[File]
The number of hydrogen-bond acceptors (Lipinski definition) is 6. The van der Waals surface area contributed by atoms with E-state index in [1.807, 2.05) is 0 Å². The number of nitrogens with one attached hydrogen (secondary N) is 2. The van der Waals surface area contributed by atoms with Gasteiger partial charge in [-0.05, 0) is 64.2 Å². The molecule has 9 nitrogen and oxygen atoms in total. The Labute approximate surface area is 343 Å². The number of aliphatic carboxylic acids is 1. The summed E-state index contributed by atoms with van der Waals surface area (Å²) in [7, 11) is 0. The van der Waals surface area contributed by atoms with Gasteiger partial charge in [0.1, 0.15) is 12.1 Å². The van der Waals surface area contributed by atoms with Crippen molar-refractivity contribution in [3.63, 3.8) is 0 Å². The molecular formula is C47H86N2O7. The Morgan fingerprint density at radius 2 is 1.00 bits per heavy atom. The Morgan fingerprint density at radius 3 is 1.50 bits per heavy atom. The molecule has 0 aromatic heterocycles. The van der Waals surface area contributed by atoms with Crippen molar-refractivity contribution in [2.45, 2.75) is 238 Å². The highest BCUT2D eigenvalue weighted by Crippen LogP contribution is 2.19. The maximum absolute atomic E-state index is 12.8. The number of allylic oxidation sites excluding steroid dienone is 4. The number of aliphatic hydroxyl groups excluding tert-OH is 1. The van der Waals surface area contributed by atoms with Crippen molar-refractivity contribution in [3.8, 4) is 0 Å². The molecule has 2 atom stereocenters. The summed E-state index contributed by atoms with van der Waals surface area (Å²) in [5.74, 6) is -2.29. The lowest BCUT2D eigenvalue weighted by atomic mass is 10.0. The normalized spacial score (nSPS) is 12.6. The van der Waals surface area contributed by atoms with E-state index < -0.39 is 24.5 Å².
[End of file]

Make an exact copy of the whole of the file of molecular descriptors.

The number of hydrogen-bond acceptors (Lipinski definition) is 6. The van der Waals surface area contributed by atoms with E-state index in [1.807, 2.05) is 0 Å². The number of nitrogens with one attached hydrogen (secondary N) is 2. The van der Waals surface area contributed by atoms with Gasteiger partial charge in [-0.05, 0) is 64.2 Å². The molecule has 9 nitrogen and oxygen atoms in total. The Labute approximate surface area is 343 Å². The number of aliphatic carboxylic acids is 1. The summed E-state index contributed by atoms with van der Waals surface area (Å²) in [7, 11) is 0. The van der Waals surface area contributed by atoms with Gasteiger partial charge in [0.1, 0.15) is 12.1 Å². The van der Waals surface area contributed by atoms with Crippen molar-refractivity contribution in [3.63, 3.8) is 0 Å². The molecular formula is C47H86N2O7. The Morgan fingerprint density at radius 2 is 1.00 bits per heavy atom. The Morgan fingerprint density at radius 3 is 1.50 bits per heavy atom. The molecule has 0 aromatic heterocycles. The van der Waals surface area contributed by atoms with Crippen molar-refractivity contribution in [2.45, 2.75) is 238 Å². The highest BCUT2D eigenvalue weighted by Crippen LogP contribution is 2.19. The maximum absolute atomic E-state index is 12.8. The number of allylic oxidation sites excluding steroid dienone is 4. The number of aliphatic hydroxyl groups excluding tert-OH is 1. The van der Waals surface area contributed by atoms with Crippen molar-refractivity contribution in [3.8, 4) is 0 Å². The molecule has 2 atom stereocenters. The summed E-state index contributed by atoms with van der Waals surface area (Å²) in [5.74, 6) is -2.29. The lowest BCUT2D eigenvalue weighted by atomic mass is 10.0. The normalized spacial score (nSPS) is 12.6. The van der Waals surface area contributed by atoms with E-state index < -0.39 is 24.5 Å².